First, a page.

Hardiman's History of Galway

Chapter 4: From 1484 to the commencement of the Irish Rebellion in 1641

Battle of Knoc-tuadh, 1504

Chapter 4

From 1484 to the commencement of the Irish Rebellion in 1641

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Old map of Galway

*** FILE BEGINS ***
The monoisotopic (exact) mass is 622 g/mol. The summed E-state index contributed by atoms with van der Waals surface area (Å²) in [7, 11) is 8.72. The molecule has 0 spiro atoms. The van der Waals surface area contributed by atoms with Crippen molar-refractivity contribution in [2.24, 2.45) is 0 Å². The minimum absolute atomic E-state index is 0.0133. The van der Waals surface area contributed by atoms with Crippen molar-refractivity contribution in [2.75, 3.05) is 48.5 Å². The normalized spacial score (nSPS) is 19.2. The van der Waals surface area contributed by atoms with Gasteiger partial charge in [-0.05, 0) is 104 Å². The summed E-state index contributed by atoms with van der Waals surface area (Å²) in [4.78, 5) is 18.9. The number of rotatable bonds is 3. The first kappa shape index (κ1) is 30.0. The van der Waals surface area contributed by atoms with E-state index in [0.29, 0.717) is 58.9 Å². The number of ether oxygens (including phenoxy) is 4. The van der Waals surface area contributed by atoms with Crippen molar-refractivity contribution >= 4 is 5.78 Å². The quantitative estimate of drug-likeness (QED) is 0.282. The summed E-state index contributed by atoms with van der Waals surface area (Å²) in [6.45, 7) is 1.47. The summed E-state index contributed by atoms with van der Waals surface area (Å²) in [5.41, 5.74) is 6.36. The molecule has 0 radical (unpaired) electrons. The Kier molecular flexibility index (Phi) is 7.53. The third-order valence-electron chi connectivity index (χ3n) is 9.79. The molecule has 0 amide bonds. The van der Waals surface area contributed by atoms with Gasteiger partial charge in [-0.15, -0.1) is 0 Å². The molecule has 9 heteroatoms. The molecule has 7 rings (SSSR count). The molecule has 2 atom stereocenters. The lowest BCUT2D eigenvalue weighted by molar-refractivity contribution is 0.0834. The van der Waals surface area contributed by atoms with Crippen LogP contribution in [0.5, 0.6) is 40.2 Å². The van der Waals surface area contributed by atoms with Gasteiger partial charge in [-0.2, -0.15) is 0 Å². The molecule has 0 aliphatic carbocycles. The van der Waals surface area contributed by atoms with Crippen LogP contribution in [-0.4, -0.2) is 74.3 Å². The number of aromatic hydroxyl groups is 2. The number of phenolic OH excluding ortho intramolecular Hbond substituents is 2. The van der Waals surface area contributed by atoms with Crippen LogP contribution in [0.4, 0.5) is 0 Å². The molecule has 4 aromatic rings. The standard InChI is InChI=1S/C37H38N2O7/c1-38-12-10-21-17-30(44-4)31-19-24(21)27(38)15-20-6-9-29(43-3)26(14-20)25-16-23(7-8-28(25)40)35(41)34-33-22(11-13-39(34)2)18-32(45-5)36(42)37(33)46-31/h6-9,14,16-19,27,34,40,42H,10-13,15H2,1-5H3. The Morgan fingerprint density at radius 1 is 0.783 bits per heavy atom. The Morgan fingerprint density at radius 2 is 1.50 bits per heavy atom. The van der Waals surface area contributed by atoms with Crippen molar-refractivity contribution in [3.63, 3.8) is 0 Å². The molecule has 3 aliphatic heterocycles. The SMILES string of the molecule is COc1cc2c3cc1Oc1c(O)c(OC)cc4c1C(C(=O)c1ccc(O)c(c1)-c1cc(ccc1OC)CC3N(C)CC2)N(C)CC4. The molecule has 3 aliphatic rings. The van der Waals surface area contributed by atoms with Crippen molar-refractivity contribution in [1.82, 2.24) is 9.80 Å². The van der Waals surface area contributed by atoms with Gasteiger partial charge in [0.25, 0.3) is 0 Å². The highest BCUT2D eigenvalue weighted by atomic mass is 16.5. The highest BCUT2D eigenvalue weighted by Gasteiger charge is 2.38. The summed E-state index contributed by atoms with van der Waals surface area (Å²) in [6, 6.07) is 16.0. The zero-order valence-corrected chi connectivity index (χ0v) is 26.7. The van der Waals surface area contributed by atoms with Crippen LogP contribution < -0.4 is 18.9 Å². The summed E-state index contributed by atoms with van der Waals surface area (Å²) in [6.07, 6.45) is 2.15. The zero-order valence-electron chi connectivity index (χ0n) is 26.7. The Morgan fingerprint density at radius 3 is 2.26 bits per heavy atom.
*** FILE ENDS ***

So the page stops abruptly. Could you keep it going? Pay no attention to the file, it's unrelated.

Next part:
The town had hitherto, for a considerable time, enjoyed the blessings of peace, except the predatory attempts of the Irish may be deemed exceptions; but William de Burgo, O'Brien of Thomond, M'Namara O'Carroll and other chieftains, having in 1504 risen in arms, they suddenly invested and took possession of the town. Gerald, earl of Kildare, the lord deputy, assisted by O'Neal O'Donell and others, marched against them with a considerable force: both armies met at the hill of Knoc-tuadh, about seven miles N.W. of Galway; and although the Irish army is stated to have been the most numerous that had assembled since the arrival of the English, it was routed with dreadful slaughter; Mac William and the other leaders were taken prisoners, and the towns of Galway and Athenry surrendered. f

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